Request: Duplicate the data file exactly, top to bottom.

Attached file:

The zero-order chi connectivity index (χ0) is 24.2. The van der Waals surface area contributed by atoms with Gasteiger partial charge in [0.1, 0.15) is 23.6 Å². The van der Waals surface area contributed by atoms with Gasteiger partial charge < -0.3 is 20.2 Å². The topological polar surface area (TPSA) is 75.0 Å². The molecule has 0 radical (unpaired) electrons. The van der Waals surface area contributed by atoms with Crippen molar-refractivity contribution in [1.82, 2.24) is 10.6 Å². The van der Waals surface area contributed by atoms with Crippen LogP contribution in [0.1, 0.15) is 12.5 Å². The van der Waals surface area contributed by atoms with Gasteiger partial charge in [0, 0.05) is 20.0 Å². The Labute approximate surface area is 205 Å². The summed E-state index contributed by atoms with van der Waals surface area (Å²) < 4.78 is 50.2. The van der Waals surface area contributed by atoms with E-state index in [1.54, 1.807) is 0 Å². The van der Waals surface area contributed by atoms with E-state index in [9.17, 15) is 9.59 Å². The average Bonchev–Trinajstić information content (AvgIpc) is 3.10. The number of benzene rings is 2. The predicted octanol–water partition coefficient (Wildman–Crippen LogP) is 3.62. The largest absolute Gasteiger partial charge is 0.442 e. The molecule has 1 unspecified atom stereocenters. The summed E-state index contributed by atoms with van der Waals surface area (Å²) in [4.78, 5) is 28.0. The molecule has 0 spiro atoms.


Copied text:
The zero-order chi connectivity index (χ0) is 24.2. The van der Waals surface area contributed by atoms with Gasteiger partial charge in [0.1, 0.15) is 23.6 Å². The van der Waals surface area contributed by atoms with Gasteiger partial charge < -0.3 is 20.2 Å². The topological polar surface area (TPSA) is 75.0 Å². The molecule has 0 radical (unpaired) electrons. The van der Waals surface area contributed by atoms with Crippen molar-refractivity contribution in [1.82, 2.24) is 10.6 Å². The van der Waals surface area contributed by atoms with Crippen LogP contribution in [0.1, 0.15) is 12.5 Å². The van der Waals surface area contributed by atoms with Gasteiger partial charge in [0, 0.05) is 20.0 Å². The Labute approximate surface area is 205 Å². The summed E-state index contributed by atoms with van der Waals surface area (Å²) < 4.78 is 50.2. The van der Waals surface area contributed by atoms with E-state index in [1.54, 1.807) is 0 Å². The van der Waals surface area contributed by atoms with E-state index in [9.17, 15) is 9.59 Å². The average Bonchev–Trinajstić information content (AvgIpc) is 3.10. The number of benzene rings is 2. The predicted octanol–water partition coefficient (Wildman–Crippen LogP) is 3.62. The largest absolute Gasteiger partial charge is 0.442 e. The molecule has 1 unspecified atom stereocenters. The summed E-state index contributed by atoms with van der Waals surface area (Å²) in [4.78, 5) is 28.0. The molecule has 0 spiro atoms.